In 1995, PRS began producing highly customized versions of the guitars dubbed, "Guitars of the Month." Each featured select ultra-grade woods and custom finishes. In 1996, PRS released the first "Private Stock" guitar. Today, the Private Stock team produces one-of-a-kind pieces costing upwards of $10,000. Each guitar is built with unique finishes, custom inlays, and unparalleled detail. Whereas a standard production guitar has an average build time of six hours, one Private Stock acoustic guitar can take up to three weeks to complete. Many premium exotic woods, such as Brazilian Rosewood and Quilted Maple, are commonly used. Notable Private Stock players include Dweezil Zappa, John Mayer, Neal Schon, and Carlos Santana.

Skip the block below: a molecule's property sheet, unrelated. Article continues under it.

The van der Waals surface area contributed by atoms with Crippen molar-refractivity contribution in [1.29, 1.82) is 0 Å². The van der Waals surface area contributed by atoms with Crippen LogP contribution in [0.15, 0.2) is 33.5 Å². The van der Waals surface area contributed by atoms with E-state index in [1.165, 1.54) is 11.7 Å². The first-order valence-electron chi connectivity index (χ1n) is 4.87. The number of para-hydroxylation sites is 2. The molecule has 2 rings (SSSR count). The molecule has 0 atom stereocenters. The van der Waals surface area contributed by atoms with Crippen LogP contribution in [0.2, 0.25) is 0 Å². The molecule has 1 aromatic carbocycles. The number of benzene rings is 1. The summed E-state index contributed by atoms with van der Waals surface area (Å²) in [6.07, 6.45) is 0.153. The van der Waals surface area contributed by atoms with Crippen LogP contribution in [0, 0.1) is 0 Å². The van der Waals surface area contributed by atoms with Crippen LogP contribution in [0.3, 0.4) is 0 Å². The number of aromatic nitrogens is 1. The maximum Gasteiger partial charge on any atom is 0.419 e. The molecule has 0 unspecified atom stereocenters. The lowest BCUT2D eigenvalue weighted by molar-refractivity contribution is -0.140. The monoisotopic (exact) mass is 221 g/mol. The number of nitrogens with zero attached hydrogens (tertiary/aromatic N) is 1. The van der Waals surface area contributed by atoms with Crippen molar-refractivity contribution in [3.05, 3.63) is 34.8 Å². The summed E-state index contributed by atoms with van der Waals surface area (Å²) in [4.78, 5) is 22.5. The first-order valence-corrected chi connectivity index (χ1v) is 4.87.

In 2001, PRS released their "Singlecut" guitar, which bore some resemblance to the venerable Les Paul. Gibson Guitar Corporation filed a trademark infringement lawsuit against Paul Reed Smith. An injunction was ordered and PRS ceased manufacturing of the Singlecut at the end of 2004. Federal District Court Judge William J. Haynes, in a 57-page decision ruled "that PRS [Paul Reed Smith] was imitating the Les Paul" and gave the parties ninety days "to complete any discovery on damages or disgorgement of PRS's profits on the sales of its offending Singlecut guitar."
In 2005, the United States Court of Appeals for the Sixth Circuit reversed the lower court decision and ordered the dismissal of Gibson's suit against PRS. The decision also immediately vacated the injunction prohibiting the sale and production of PRS’s Singlecut Guitar. PRS announced that it would immediately resume production of its Singlecut guitars.